Thursday 25 June 2009

Empower women, not Npower Girls

The brilliance of women’s cricket in England has brought them success and respect, so why does Npower insist on reducing women to sexed-up props?

England now hold the World Cup, the Twenty20 World Cup and The Ashes. They are the best women’s sports team on the planet, and in Clare Taylor, have the finest batswoman in the world.

Even the mainstream sports pages brim with praise: Michael Atherton writing, “Women's cricket in England is an outstanding success story. It shows what can be achieved when a governing body matches rhetoric with funding and when a bunch of talented individuals place the pursuit of excellence at the heart of everything they do.”

So why can’t we extend this respect from the field to the presentation ceremonies?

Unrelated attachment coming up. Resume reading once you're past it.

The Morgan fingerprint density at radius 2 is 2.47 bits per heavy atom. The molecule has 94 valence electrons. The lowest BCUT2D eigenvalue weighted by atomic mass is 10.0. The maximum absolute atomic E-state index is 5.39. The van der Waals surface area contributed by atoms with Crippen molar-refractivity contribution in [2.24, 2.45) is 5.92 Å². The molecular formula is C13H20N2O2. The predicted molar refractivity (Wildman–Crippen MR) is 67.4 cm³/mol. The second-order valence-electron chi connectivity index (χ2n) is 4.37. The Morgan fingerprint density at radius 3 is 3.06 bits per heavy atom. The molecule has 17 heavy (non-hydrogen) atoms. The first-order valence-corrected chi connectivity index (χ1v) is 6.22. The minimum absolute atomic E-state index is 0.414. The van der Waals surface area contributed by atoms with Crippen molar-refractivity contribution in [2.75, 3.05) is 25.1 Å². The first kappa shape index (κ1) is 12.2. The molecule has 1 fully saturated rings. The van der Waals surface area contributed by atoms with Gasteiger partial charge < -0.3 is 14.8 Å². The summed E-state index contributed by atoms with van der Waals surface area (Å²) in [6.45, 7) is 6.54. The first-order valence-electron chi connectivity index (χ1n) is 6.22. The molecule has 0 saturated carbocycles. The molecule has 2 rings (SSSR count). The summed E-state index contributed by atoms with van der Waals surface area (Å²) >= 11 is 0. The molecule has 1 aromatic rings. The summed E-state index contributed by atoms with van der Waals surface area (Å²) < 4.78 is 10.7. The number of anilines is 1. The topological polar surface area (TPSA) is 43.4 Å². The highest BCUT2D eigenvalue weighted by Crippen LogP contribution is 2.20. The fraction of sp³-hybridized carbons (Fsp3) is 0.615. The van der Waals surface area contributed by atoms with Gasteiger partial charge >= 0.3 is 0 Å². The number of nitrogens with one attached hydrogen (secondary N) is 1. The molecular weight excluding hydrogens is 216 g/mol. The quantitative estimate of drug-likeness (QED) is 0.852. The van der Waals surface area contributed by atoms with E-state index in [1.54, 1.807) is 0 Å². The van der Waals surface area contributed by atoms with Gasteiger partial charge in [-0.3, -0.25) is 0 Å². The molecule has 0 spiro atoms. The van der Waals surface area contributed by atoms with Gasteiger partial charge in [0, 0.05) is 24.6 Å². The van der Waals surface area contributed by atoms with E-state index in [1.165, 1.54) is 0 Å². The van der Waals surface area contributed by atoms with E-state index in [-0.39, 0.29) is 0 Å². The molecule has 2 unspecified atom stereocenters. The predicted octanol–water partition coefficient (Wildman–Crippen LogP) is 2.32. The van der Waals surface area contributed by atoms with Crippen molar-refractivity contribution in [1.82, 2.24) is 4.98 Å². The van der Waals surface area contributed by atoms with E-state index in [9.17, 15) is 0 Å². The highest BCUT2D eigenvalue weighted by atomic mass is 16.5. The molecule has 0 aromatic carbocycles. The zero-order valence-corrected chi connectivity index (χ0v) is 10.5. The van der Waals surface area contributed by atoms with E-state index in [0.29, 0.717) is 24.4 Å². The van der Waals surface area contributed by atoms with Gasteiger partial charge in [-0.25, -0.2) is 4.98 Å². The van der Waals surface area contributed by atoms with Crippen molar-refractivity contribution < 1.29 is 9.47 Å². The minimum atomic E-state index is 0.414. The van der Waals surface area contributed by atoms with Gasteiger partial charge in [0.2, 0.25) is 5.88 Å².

There can be few more unedifying spectacles than, just hours after the women’s victory, the presentation ceremony of the men's world cup. Giles Clarke and ICC president Haroon Lorgat, introduced by name and applauded, joined a stage where two anonymous women were paraded as Npower’s furniture. While the players dutiful shook hands with administrators, the ‘Npower Girls’ stood by unacknowledged and non-existent.

Standards and attitudes to women in cricket have progressed, it is high time the sponsors caught up.

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